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American Dictionary of the English Language

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Delegate


DELEGATE, verb transitive [Latin To send.]

1. To send away; appropriately, to send on an embassy; to send with power to transact business, as a representative. The President delegated three commissioners to the court of St. Cloud.

2. To entrust; to commit; to deliver to anothers care and exercise; as, to delegate authority or power to an envoy, representative or judge.

DELEGATE, noun

1. A person appointed and sent by another with powers to transact business as his representative; a deputy; a commissioner; a vicar. In the United States, a person elected or appointed to represent a state or a district, in the Congress, or in a Convention for forming or altering a constitution.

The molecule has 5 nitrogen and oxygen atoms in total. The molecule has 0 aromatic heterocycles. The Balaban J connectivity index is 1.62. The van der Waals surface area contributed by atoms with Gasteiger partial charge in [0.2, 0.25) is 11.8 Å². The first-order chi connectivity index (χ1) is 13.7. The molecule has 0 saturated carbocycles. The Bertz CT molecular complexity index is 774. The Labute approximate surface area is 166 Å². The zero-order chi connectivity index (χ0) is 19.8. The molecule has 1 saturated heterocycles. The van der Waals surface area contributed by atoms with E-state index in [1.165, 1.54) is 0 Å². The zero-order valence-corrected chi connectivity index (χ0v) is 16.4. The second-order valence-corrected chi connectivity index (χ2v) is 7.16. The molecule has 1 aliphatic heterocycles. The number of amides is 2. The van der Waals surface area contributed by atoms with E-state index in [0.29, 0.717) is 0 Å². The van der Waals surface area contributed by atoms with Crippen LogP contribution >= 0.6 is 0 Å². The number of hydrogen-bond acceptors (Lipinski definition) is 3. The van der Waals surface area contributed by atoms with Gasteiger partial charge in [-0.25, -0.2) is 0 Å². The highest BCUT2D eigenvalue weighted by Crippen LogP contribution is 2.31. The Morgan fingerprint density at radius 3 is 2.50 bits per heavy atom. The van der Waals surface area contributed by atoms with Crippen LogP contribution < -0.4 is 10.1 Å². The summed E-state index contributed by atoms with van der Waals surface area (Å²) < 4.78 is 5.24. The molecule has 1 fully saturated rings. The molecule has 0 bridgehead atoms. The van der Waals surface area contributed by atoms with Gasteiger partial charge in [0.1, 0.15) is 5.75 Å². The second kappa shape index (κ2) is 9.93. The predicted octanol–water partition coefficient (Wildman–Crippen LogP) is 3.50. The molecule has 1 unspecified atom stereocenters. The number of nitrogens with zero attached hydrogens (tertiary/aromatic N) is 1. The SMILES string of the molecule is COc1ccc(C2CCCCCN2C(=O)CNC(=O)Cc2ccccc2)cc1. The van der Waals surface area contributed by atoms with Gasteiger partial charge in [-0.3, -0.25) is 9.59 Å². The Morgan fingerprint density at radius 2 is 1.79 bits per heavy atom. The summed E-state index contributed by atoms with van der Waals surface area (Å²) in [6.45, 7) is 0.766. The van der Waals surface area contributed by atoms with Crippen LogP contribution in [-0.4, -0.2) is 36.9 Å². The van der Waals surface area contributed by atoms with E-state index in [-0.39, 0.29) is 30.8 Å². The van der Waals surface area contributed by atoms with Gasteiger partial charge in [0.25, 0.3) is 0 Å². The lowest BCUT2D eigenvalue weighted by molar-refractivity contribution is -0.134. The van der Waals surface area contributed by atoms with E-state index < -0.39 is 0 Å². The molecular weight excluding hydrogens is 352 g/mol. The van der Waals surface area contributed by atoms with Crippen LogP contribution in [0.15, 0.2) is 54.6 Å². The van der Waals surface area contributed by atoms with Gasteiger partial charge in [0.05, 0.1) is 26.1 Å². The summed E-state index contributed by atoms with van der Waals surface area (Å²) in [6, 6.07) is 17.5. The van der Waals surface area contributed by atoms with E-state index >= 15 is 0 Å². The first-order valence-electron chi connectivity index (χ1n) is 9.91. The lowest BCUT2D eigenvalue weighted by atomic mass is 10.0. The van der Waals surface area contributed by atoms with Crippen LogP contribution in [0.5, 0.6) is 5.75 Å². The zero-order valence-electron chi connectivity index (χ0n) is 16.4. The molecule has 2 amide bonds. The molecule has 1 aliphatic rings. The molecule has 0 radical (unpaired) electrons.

2. In Great Britain, a commissioner appointed by the king, under the great seal, to hear and determine appeals from the ecclesiastical court. Hence the Court of Delegates is the great court of appeal in all ecclesiastical causes. It is used also for the court of appeals from that of the admiralty.

3. A layman appointed to attend an ecclesiastical council.

DELEGATE, adjective Deputed; sent to act for or represent another; as a delegate judge.